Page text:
Termination of parental rights by adopting grandparent

Termination of Parental Rights by Adopting Grandparent (Georgia Law)

Understanding the concept of termination of parental rights by adopting grandparent in the state of Georgia is crucial for families who are navigating this complex legal terrain of grandparent adoption.

If the parents are contesting the adoption, you must bring a petition to terminate the rights of your grandchild’s parents, and then you must argue why the rights should be terminated, based on the legal grounds to do so.

If the parents agree to you adopting your grandchild, then you need to obtain the correct forms of surrender of parental rights from the parents, and you must wait the four days allowed by law during which the parents can revoke their surrender of rights.

Once the parent’s rights have been terminated, then you can move forward with your adoption petition – but only after the rights are terminated.

Let’s take a closer look at this important part of Georgia grandparent adoption.

What is Termination of Parental Rights Georgia?

Termination of parental rights in Georgia refers to a legal process where a court ends the legal relationship between a parent and their child. 

This termination can be either voluntary or involuntary, depending on the circumstances of the case. 

After the termination, the parent loses all legal rights and responsibilities towards the child, including the right to make decisions about the child’s upbringing and the obligation to provide financial support.

If an adoption petition is pending, like with a grandparent adoption, then the grandparents will be able to have their adoption hearing with the court, after the parent’s rights have been terminated.

If there is no adoption pending, then usually a child will go into foster care after the parent’s rights have been terminated.

Petition to Terminate Parental Rights Georgia

The process of termination begins with filing a petition to terminate parental rights in a Georgia court. 

This petition can be initiated by a grandparent intending to adopt their grandchild, the Department of Family and Child Services (DFCS), or another party with a legitimate interest in the child’s welfare. 

The petition must clearly articulate the reasons for seeking termination and provide evidence supporting these grounds.

Then, a court date must be set and the petition served on the parents along with notice of the court date.

Grounds for Termination of Parental Rights in Georgia

Georgia law outlines specific grounds for termination of parental rights.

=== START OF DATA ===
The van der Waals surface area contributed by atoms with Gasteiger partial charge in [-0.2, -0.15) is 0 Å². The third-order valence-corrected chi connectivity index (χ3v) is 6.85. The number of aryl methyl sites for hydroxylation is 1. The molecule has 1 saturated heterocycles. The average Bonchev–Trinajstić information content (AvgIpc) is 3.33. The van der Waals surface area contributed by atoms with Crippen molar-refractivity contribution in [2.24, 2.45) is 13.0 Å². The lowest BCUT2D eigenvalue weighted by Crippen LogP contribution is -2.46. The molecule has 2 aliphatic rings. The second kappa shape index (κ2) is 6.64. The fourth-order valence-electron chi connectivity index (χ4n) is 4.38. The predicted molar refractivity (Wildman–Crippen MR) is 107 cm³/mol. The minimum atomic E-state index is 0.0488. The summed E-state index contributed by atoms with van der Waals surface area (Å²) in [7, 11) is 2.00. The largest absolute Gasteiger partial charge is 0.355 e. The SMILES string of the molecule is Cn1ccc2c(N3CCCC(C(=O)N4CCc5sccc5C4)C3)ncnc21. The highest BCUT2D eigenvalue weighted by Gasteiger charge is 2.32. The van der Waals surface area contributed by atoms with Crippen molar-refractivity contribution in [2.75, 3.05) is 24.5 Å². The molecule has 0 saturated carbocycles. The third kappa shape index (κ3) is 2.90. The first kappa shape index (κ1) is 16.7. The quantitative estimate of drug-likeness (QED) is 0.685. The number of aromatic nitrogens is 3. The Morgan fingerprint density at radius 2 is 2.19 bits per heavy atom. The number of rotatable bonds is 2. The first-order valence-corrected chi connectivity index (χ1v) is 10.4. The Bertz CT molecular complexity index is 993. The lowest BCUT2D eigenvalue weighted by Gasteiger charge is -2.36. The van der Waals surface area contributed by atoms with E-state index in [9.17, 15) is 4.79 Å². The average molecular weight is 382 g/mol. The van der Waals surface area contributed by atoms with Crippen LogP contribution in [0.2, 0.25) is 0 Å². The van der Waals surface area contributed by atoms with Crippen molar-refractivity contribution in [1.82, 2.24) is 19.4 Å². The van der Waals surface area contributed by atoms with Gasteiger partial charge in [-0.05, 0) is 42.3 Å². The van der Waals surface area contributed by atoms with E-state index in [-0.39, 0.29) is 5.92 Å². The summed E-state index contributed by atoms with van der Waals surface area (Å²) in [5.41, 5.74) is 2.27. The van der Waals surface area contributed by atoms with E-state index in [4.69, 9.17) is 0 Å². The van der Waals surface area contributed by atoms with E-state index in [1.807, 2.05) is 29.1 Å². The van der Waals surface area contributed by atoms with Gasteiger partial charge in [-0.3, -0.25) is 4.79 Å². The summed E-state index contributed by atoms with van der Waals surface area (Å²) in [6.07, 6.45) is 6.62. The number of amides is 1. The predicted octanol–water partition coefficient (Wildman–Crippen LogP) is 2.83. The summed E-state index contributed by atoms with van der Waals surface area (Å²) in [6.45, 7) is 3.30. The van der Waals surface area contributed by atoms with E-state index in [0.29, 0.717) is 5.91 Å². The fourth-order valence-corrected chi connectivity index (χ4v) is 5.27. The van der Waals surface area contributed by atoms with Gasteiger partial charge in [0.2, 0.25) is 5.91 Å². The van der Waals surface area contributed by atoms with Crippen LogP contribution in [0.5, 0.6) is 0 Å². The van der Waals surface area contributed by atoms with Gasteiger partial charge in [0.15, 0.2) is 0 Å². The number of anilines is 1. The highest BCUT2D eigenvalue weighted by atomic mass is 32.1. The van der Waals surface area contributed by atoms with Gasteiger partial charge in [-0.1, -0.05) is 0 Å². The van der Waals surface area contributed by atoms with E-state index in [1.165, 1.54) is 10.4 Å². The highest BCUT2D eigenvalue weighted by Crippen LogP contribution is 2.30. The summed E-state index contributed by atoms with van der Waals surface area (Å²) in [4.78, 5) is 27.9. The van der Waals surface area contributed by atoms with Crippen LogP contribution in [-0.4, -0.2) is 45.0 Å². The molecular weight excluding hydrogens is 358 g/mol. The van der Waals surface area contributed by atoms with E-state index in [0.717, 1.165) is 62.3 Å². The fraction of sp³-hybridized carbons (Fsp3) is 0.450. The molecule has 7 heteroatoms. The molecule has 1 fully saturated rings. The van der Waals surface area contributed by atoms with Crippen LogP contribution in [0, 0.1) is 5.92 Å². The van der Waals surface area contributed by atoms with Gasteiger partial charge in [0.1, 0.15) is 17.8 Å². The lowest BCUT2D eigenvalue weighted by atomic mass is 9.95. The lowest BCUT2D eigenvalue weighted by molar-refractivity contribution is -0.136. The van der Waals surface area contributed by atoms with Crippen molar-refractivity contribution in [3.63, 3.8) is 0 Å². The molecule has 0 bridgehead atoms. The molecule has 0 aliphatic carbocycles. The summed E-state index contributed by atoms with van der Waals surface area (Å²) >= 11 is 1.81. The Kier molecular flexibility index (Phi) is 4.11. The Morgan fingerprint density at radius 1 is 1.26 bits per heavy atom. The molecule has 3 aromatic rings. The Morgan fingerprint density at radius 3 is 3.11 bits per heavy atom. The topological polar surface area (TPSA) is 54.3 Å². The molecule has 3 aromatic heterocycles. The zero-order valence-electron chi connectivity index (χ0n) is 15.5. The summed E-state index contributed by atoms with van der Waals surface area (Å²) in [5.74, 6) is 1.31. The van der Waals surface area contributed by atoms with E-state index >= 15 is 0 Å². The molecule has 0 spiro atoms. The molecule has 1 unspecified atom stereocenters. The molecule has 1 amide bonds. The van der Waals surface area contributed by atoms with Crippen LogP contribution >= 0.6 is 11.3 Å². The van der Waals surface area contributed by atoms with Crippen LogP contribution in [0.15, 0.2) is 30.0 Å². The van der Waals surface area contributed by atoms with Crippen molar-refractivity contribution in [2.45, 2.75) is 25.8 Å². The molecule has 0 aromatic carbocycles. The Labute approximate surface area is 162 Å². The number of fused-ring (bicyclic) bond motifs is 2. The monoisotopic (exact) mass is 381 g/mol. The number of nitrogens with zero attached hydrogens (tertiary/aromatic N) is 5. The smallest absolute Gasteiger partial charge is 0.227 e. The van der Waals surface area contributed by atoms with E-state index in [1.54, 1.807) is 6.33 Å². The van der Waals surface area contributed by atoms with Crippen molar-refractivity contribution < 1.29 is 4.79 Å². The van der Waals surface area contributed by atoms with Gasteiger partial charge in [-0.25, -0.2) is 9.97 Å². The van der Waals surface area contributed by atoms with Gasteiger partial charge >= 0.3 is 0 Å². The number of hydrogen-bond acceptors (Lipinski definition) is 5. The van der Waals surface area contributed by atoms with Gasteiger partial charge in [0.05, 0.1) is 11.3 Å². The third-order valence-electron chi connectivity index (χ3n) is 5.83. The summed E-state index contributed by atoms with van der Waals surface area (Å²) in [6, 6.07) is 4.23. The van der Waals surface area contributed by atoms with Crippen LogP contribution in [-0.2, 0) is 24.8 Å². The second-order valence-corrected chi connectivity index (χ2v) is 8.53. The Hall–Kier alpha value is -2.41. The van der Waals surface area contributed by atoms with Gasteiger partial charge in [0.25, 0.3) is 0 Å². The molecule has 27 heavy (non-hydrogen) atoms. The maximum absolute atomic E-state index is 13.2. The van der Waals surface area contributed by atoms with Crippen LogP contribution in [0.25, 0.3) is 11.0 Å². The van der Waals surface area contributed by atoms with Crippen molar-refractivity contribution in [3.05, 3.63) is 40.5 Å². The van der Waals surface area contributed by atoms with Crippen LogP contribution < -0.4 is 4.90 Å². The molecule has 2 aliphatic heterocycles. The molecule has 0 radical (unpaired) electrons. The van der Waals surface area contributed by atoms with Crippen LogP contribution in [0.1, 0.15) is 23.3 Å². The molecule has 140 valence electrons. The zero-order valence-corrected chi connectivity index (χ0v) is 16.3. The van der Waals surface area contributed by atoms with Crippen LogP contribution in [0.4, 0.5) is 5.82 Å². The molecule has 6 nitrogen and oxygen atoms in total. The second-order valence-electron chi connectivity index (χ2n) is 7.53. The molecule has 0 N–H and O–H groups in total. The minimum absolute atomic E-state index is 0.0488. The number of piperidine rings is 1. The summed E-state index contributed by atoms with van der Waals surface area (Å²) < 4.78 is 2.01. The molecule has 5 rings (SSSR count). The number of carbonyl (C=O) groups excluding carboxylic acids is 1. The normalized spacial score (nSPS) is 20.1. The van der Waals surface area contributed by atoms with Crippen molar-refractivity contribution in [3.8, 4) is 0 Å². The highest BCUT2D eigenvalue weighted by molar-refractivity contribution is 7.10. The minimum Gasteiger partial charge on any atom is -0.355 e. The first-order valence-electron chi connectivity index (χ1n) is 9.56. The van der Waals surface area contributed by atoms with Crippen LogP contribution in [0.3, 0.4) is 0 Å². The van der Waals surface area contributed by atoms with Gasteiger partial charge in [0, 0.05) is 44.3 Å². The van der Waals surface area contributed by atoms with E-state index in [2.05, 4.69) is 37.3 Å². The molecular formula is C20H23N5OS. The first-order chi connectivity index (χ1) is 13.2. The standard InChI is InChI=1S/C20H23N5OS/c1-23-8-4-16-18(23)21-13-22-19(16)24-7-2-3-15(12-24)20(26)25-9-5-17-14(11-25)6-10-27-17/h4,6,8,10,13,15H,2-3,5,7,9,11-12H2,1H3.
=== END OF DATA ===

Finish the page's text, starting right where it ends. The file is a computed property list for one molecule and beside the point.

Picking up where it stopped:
These include, but are not limited to, abandonment, abuse, neglect, mental illness or deficiency of the parent, persistent conduct detrimental to the child’s well-being, or failure to comply with a court-ordered plan designed to reunite the parent and child.

How to Win a Termination of Parental Rights Case in Georgia

Winning a termination of parental rights case in Georgia requires demonstrating to the court that the grounds for termination exist by law by clear and convincing evidence, and that the termination is in the best interest of the child. 

This often involves presenting compelling evidence of the grounds for termination and outlining a plan for the child’s future care and stability, such as adoption by a grandparent.

Voluntary Termination of Parental Rights in Georgia Forms

In cases where a parent voluntarily surrenders their rights, they must complete specific forms to formalize the voluntary termination of parental rights in Georgia. 

These forms detail the parent’s understanding of the implications of termination and their willingness to relinquish their rights.

If you are working with a Georgia grandparent adoption attorney, like with us at Your Law Firm, we will prepare these forms for you, based on the requirements of Georgia law.

If you’re interested in learning more about the forms, they are found in OCGA § 19-8-26 “Forms”.

Cost to Sign Over Parental Rights in Georgia

The cost to sign over parental rights in Georgia can vary depending on the complexity of the case and whether or not an attorney is involved.

Costs may include court filing fees, attorney’s fees, and costs associated with serving the other parent with notice of the petition.

However, the cost for a voluntary surrender of rights is much lower than if you must petition the court to terminate the parent’s rights.

In your Georgia grandparent adoption, we at Your Law Firm try to obtain voluntary surrenders if at all possible first, to help make the process go as smoothly and as cost-effective as possible.

Georgia DFCS Termination of Parental Rights

Georgia DFCS plays a crucial role in cases involving termination of parental rights, particularly when child abuse or neglect is involved. 

The department may initiate termination proceedings if it believes that doing so will best protect the child’s welfare.

If you’re a grandparent in Georgia and your grandchildren’s parents are going through a termination of parental rights proceedings in DFCS, you may wish to be there to adopt your grandchildren if and when the rights are terminated.

To learn more about how to step in to be able to adopt after a DFCS termination of parental rights, feel free to reach out to us here at Your Law Firm. We’re here to serve.

Final Thoughts

The termination of parental rights by adopting grandparent in Georgia is a legal process designed to safeguard the child’s best interests and give them the best future possible.

Navigating this process requires a clear understanding of Georgia’s laws and procedures, and often the assistance of an experienced grandparent adoption attorney.

If you’re interested in this part of the grandparent adoption journey and wish to know more, contact us at Your Law Firm. We’ll be happy to help any way we can.

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